Pop Culture Affidavit Episode 113: Taped Off the Radio

This time around, I’m back to looking at my history with music by going deep into the early 1990s and my early teens, recollecting those nights I spent in my room listening to the radio and rushing to hit record so that I wouldn’t have to wait for the station to play that Brian May song.  I talk about the stations I grew up listening to, the tapes I made, my unfortunate music choices, and how I learned about what was popular (and what wasn’t) before I finally got my own CD player.

You can listen here:

Apple Podcasts:  Pop Culture Affidavit

Direct Download 

Pop Culture Affidavit podcast page

So here’s some extras for you …

So the picture above isn’t of my exact radio, but it is the radio I owned and used to tape all of those songs. It’s the Sony CFS-230 cassette-corder boombox. I got this for either my birthday or Christmas sometime in the late 1980s and it was eventually replaced with a cassette/CD player that I received for my fifteenth birthday.

And here is the Spotify playlist that includes the songs I featured in the episode. Enjoy!

Twenty-Five Hours a Day

Out of Body by The Hooters, the album featuring "Twenty-Five Hours a Day"

I think it’s been well-established that I never really seemed to like the right music when I was in high school.  Sure, I have an entire collection of the various grunge and metal bands that were popular during the early 1990s, but I am pretty sure that what I listened to was largely different than my Metallica-worshiping friends were digesting.  I think the reason for this was two-fold: first, my parents didn’t have cable and I therefore had no access to MTV; second, the radio in my room picked up a handful of stations, and since I didn’t want to listen to WBLI and WALK spew forth the vile death wail of Michael Bolton and Celine Dion, I tuned into WBAB, a classic rock radio station out of Babylon that I’d recognized from the bumper stickers that were often handed out at Fourth of July fireworks celebrations.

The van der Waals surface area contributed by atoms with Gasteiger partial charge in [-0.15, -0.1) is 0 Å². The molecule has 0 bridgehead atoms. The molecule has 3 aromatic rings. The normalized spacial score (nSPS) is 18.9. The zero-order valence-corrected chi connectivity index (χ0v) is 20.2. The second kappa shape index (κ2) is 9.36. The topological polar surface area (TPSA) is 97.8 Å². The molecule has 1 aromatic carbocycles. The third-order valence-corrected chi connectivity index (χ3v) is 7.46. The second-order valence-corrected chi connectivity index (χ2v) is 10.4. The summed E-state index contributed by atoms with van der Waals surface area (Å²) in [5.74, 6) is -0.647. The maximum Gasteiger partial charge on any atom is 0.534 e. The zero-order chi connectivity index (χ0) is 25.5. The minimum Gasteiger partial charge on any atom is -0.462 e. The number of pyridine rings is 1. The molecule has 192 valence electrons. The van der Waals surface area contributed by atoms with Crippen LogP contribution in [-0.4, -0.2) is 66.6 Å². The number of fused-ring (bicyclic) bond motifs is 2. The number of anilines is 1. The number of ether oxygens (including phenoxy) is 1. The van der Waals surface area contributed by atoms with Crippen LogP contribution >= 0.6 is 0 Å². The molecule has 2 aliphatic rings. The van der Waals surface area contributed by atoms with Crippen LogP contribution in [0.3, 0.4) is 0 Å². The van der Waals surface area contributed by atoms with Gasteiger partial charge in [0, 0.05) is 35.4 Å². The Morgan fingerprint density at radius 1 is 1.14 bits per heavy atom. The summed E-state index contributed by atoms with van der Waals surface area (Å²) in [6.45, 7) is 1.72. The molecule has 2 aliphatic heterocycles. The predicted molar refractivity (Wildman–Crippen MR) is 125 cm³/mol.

By the time I was a junior, I’d have one of those black WBAB bumper stickers in my locker and while my appreciation for Led Zeppelin and Aerosmith grew and I knew all of the words to Rush’s “Tom Sawyer” (what is it with classic rock radio and Rush?  Do they have a quota for this band?), it didn’t put me on the fast track to awesometown as far as my musical taste was concerned.  While my friends were deep into that world of metal and the Seattle band of the month, I was discovering bands like The Hooters.